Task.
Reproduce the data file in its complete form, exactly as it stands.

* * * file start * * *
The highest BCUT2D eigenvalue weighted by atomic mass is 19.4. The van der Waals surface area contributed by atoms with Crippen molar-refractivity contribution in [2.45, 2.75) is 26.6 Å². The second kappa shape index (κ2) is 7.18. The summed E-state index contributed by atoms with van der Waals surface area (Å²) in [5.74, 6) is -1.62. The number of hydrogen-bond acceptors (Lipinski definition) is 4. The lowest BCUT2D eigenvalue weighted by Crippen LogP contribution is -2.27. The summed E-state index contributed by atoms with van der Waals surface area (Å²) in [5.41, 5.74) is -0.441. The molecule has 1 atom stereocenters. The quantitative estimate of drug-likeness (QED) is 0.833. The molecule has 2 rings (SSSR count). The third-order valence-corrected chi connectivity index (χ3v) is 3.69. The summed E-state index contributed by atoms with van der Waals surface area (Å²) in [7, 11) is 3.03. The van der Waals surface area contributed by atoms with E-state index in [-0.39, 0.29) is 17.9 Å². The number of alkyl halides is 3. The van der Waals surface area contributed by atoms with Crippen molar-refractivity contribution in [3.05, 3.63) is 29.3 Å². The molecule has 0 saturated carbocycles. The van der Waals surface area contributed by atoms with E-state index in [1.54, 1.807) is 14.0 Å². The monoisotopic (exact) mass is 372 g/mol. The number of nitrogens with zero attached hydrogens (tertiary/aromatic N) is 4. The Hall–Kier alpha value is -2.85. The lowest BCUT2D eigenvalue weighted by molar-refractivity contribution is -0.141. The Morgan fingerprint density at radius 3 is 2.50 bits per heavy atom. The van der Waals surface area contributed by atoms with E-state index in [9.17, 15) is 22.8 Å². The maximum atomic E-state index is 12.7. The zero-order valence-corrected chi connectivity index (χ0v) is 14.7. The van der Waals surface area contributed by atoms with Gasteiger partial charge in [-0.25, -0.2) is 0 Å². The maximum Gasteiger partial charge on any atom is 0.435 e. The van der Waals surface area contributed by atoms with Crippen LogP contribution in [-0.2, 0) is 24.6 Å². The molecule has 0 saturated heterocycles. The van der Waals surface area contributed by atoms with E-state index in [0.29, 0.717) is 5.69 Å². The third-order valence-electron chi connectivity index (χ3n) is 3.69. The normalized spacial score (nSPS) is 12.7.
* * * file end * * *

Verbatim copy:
The highest BCUT2D eigenvalue weighted by atomic mass is 19.4. The van der Waals surface area contributed by atoms with Crippen molar-refractivity contribution in [2.45, 2.75) is 26.6 Å². The second kappa shape index (κ2) is 7.18. The summed E-state index contributed by atoms with van der Waals surface area (Å²) in [5.74, 6) is -1.62. The number of hydrogen-bond acceptors (Lipinski definition) is 4. The lowest BCUT2D eigenvalue weighted by Crippen LogP contribution is -2.27. The summed E-state index contributed by atoms with van der Waals surface area (Å²) in [5.41, 5.74) is -0.441. The molecule has 1 atom stereocenters. The quantitative estimate of drug-likeness (QED) is 0.833. The molecule has 2 rings (SSSR count). The third-order valence-corrected chi connectivity index (χ3v) is 3.69. The summed E-state index contributed by atoms with van der Waals surface area (Å²) in [7, 11) is 3.03. The van der Waals surface area contributed by atoms with E-state index in [-0.39, 0.29) is 17.9 Å². The number of alkyl halides is 3. The van der Waals surface area contributed by atoms with Crippen molar-refractivity contribution in [3.05, 3.63) is 29.3 Å². The molecule has 0 saturated carbocycles. The van der Waals surface area contributed by atoms with E-state index in [1.54, 1.807) is 14.0 Å². The monoisotopic (exact) mass is 372 g/mol. The number of nitrogens with zero attached hydrogens (tertiary/aromatic N) is 4. The Hall–Kier alpha value is -2.85. The lowest BCUT2D eigenvalue weighted by molar-refractivity contribution is -0.141. The Morgan fingerprint density at radius 3 is 2.50 bits per heavy atom. The van der Waals surface area contributed by atoms with E-state index in [9.17, 15) is 22.8 Å². The maximum atomic E-state index is 12.7. The zero-order valence-corrected chi connectivity index (χ0v) is 14.7. The van der Waals surface area contributed by atoms with Gasteiger partial charge in [-0.25, -0.2) is 0 Å². The maximum Gasteiger partial charge on any atom is 0.435 e. The van der Waals surface area contributed by atoms with Crippen LogP contribution in [-0.2, 0) is 24.6 Å². The molecule has 0 saturated heterocycles. The van der Waals surface area contributed by atoms with E-state index in [0.29, 0.717) is 5.69 Å². The third-order valence-electron chi connectivity index (χ3n) is 3.69. The normalized spacial score (nSPS) is 12.7.